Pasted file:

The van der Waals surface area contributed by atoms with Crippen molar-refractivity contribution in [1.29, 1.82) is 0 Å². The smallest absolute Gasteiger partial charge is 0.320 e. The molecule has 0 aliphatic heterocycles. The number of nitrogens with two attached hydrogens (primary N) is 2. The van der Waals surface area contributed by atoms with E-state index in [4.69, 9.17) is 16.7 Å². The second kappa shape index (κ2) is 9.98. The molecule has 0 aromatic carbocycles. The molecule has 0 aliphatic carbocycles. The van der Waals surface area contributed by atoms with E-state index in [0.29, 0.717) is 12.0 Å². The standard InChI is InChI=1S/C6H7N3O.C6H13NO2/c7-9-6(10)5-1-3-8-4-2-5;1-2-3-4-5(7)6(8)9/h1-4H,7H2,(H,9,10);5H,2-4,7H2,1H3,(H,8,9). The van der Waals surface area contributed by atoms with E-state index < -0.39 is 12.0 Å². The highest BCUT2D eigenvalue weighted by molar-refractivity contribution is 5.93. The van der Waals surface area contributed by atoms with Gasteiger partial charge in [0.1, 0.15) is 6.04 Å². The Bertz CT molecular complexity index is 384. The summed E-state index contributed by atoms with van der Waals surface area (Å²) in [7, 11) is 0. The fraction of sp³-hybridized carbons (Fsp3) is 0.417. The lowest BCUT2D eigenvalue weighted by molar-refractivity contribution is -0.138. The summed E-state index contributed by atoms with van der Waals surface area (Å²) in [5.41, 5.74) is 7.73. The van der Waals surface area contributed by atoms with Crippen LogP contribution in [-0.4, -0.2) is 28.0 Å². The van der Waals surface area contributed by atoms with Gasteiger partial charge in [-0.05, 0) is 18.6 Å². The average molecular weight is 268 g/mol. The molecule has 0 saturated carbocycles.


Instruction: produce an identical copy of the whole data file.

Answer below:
The van der Waals surface area contributed by atoms with Crippen molar-refractivity contribution in [1.29, 1.82) is 0 Å². The smallest absolute Gasteiger partial charge is 0.320 e. The molecule has 0 aliphatic heterocycles. The number of nitrogens with two attached hydrogens (primary N) is 2. The van der Waals surface area contributed by atoms with E-state index in [4.69, 9.17) is 16.7 Å². The second kappa shape index (κ2) is 9.98. The molecule has 0 aromatic carbocycles. The molecule has 0 aliphatic carbocycles. The van der Waals surface area contributed by atoms with E-state index in [0.29, 0.717) is 12.0 Å². The standard InChI is InChI=1S/C6H7N3O.C6H13NO2/c7-9-6(10)5-1-3-8-4-2-5;1-2-3-4-5(7)6(8)9/h1-4H,7H2,(H,9,10);5H,2-4,7H2,1H3,(H,8,9). The van der Waals surface area contributed by atoms with E-state index < -0.39 is 12.0 Å². The highest BCUT2D eigenvalue weighted by molar-refractivity contribution is 5.93. The van der Waals surface area contributed by atoms with Gasteiger partial charge in [0.1, 0.15) is 6.04 Å². The Bertz CT molecular complexity index is 384. The summed E-state index contributed by atoms with van der Waals surface area (Å²) in [7, 11) is 0. The fraction of sp³-hybridized carbons (Fsp3) is 0.417. The lowest BCUT2D eigenvalue weighted by molar-refractivity contribution is -0.138. The summed E-state index contributed by atoms with van der Waals surface area (Å²) in [5.41, 5.74) is 7.73. The van der Waals surface area contributed by atoms with Crippen LogP contribution in [-0.4, -0.2) is 28.0 Å². The van der Waals surface area contributed by atoms with Gasteiger partial charge in [-0.05, 0) is 18.6 Å². The average molecular weight is 268 g/mol. The molecule has 0 saturated carbocycles.